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Punishment for Going AWOL

Posted by Ernesto Gapasin | May 23, 2016 | 0 Comments

Failing to show up for work is never a good idea, whether you're a teacher, a nurse, a pilot, or an army private. In the military, it is actually a crime. Defined in Article 86 of the Uniform Code of Military Justice (UCMJ), unauthorized absence (UA) or absence without leave (AWOL) is a very common offense in the military. The circumstances surrounding the absence can have a significant impact on the accused's punishment for going AWOL.

Punishment for Going AWOL

Before we dig into the punishment for going AWOL, let's review the exact nature of the crime, as defined in UCMJ Article 86:

Any member of the armed forces who, without authority (1) fails to go to his appointed place of duty at the time prescribed; (2) goes from that place; or (3) absents himself or remains absent from his unit, organization, or place of duty at which he is required to be at the time prescribed; shall be punished as a court-martial may direct.

As we mentioned above, the circumstances surrounding the AWOL offense can exacerbate its severity and increase the likelihood of a strong punishment. For example, the following factors can aggravate the crime:

  • Remaining absent for a long period of time
  • Abandoning watch or guard
  • Being absent to avoid maneuvers or field exercises
  • Being absent to avoid deployment (Article 87, Missing Movement, also applies)
  • Having the absence terminated through apprehension by law enforcement
  • Destroying or discarding his or her uniforms or ID card

If the military member returns quickly and voluntarily following the absence, the punishment for going AWOL will likely not be as severe.

The most severe type of AWOL is desertion, which is defined under Article 85 of the UCMJ as absence with the intent to remain absent permanently. It also applies to those who go absent to “avoid hazardous duty or to shirk important service.” For a full definition of desertion, please review Article 85 of the UCMJ.

Many AWOL cases are settled administratively, but others are resolved through a court-martial. It is extremely unlikely that the accused will be tried by general court-martial, the highest level of the military court system, and receive the maximum possible punishment. However, knowing the maximum sentence can help you understand what you're facing as you head to a court-martial. The following are the maximum possible punishments for going AWOL, divided by the circumstances of the offense:

Maximum Possible Punishments

  • AWOL, Failing to Go to the Appointed Place: Confinement for 1 month, reduction to the lowest enlisted grade, and forfeiture of two-thirds pay per month for 1 month.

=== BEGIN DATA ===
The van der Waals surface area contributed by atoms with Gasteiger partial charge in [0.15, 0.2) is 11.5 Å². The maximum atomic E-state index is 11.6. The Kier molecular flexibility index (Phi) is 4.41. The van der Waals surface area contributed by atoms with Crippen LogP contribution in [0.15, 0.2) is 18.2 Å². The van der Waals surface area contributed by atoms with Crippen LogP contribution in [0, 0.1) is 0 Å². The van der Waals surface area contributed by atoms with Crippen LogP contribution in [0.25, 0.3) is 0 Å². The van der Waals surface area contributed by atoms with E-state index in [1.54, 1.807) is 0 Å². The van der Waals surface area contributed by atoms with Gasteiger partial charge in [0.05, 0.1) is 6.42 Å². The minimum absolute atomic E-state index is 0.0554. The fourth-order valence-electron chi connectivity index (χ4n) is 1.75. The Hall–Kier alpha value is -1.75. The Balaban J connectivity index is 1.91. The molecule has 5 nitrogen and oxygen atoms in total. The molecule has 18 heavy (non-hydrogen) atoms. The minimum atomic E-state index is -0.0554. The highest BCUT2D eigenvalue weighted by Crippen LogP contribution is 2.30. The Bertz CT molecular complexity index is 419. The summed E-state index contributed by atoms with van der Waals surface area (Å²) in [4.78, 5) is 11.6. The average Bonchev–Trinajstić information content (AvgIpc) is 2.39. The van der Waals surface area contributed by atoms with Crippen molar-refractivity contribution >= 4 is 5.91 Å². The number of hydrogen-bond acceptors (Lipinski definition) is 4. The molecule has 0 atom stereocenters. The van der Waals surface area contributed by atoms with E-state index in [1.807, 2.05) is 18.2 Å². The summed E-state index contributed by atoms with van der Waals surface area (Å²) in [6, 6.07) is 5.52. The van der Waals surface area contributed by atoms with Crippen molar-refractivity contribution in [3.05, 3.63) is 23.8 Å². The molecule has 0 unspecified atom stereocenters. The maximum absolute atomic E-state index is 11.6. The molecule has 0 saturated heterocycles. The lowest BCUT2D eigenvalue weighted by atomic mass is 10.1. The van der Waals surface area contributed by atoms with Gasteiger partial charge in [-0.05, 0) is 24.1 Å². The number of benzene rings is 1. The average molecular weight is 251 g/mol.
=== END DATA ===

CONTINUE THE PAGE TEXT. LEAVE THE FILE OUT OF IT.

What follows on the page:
• AWOL, Abandoning Guard or Watch Duty Without Intent to Abandon the Post: Confinement for 3 months, reduction to the lowest enlisted grade, and forfeiture of two-thirds pay per month for 3 months.
  • AWOL, Abandoning Guard or Watch Duty With Intent to Abandon the Post: Bad conduct discharge, forfeiture of all pay and allowances, reduction to the lowest enlisted grade, and confinement for 6 months.
  • AWOL, Absent for 3 Days or Less: Confinement for 1 month, reduction the lowest grade, and forfeiture of two-thirds pay per month for 1 month.
  • AWOL, Absent for More Than 3 Days, Less Than 30 Days: Confinement for 6 months, reduction to the lowest enlisted grade, and forfeiture of two-thirds pay per month for 6 months.
  • AWOL, Absent for More Than 30 Days: Dishonorable discharge, forfeiture of all pay and allowances, reduction to the lowest enlisted grade, and confinement for 1 year.
  • AWOL, Absent for More Than 30 Days and Absence Terminated by Apprehension: Dishonorable discharge, forfeiture of all pay and allowances, reduction to the lowest enlisted grade, and confinement for 18 months.
  • AWOL to Avoid Field Exercises or Maneuvers: Bad conduct discharge, forfeiture of all pay and allowances, reduction to the lowest enlisted grade, and confinement for 6 months.
  • Missing Movement on Purpose: Dishonorable discharge, forfeiture of all pay and allowances, reduction to the lowest enlisted grade, and confinement for 2 years.
  • Missing Movement Through Neglect: Bad conduct discharge, forfeiture of all pay and allowances, reduction to the lowest enlisted grade, and confinement for 1 year.

NOTE: The most serious absentee offense, desertion, features more significant maximum possible punishments. Review this previous blog post to learn more.

If you or someone you know is preparing for a court-martial (whether for going AWOL or not), contact the top-quality lawyers at Newsom & Gapasin. Whether you're under investigation, facing a court-martial, or seeking an appeal, our experienced and aggressive law firm would be happy to help. We focus on winning tough cases, some of which have been reported on by national media outlets like CNN, Fox News, Time, the Washington Post, and the New York Times. For more information, please give us a call at 1-(888) 919-8265 , send an e-mail to [email protected], or click here to contact us online. We look forward to hearing from you!

About the Author

Ernesto Gapasin

Attorney

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